Stop me if you've heard this one. The one stock you must buy is ... the next EchoStar Communications (Nasdaq: DISH), Infosys Technologies (Nasdaq: INFY), and Charles Schwab (Nasdaq: SCHW) all rolled into one.

That's a pitch I'm sure you've heard some semblance of at cocktail parties, golf outings, and weddings, and, of course, on the Internet.

And it's a pretty appealing pitch. After all, EchoStar, Infosys, and Schwab are some of the stock market's great success stories. These companies have earned early investors mind-boggling returns over short and long periods of time.

The secrets of success
So the question is: Does that one stock you must buy exist? Of course it does. But can you find it? That's a different matter.

Here, however, is a litmus test to gauge every stock tip you come across. Simply ask: Does this company bear any resemblance at all to EchoStar, Infosys, or Schwab before they were big names?

That's not to say that one stock will be a tech superstar or an emerging markets play. Rather, EchoStar, Infosys, and Schwab all share a set of remarkable traits that characterized them when their amazing runs began. All were:

  1. Small.
  2. Led by dedicated founders.
  3. Fiscally conservative.
  4. Profiting from a wide market opportunity.

If the next stock that's pitched to you doesn't possess these traits, then you're probably better off passing.

A case study
Consider, for example, the cases of Heelys (Nasdaq: HLYS) and Crocs (Nasdaq: CROX) -- two footwear plays that have recently been pitched to me at cocktail parties, golf outings, weddings, and of course, on the Internet.

Are they small? Yes and no. Heelys is capitalized at $175 million (though it used to be much more); Crocs at $2.5 billion.

Are they led by dedicated founders? Neither company's founder continues to lead the company, but both have founders who remain involved. Roger Adams, for example, founded Heelys in 2000. He continues to serve as its director of research and development. And George Boedecker, who co-founded Crocs, is still the largest shareholder -- even after his resignation from the board in 2006.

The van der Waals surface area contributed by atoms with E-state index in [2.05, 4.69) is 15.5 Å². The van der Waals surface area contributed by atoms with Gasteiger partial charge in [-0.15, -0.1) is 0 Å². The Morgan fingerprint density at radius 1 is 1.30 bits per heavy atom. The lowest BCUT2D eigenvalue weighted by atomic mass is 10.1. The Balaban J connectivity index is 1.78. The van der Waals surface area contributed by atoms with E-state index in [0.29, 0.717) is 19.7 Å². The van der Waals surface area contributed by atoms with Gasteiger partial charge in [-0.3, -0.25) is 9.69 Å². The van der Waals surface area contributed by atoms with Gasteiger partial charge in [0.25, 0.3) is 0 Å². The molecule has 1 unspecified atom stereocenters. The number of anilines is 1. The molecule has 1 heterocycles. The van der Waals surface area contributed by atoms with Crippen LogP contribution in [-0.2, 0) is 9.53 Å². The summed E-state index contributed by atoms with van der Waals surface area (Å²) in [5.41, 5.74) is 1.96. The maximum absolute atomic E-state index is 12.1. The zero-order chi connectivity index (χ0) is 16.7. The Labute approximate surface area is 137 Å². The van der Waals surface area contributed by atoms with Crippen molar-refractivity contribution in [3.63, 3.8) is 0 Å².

Are they fiscally conservative? Both companies have had success with their products, with booming sales and income and solid balance sheets, but Heelys has seen accounts receivable (AR) rise and inventories accumulate -- an indication that demand may be waning. Crocs has also seen an enormous increase in AR and inventories.

Do they have wide market opportunities? It gets a little cloudy here. While both companies have products that have received rave reviews, any investing thesis depends on being able to predict whether the brands are fads or if they can expand and have staying power. The recent decline in both stocks is a warning about what can happen when a market dries up.

The Foolish final word
I'm not here to be negative about either Heelys or Crocs. Both have positive traits and could make for good investments going forward. I don't, however, think either one has the collection of traits that made companies like EchoStar, Infosys, and Schwab such incredible long-term investments and that we look for at our Motley Fool Hidden Gems small-cap investing service.

Again, we believe that tomorrow's big winners will start off:

  1. Small.
  2. Led by dedicated founders.
  3. Fiscally conservative.
  4. Profiting from a wide market opportunity.

If you'd like to take a look at the companies we've found that meet the four criteria mentioned above and have put our service more than 16 percentage points ahead of the S&P 500 since 2003, click here to join Hidden Gems free for 30 days.

This article was originally published on Oct. 19, 2006. It has been updated.

Tim Hanson does not own shares of any company mentioned. Schwab is a Stock Advisor recommendation. The Fool's disclosure policy assures you that no stocks were harmed in the penning of this article.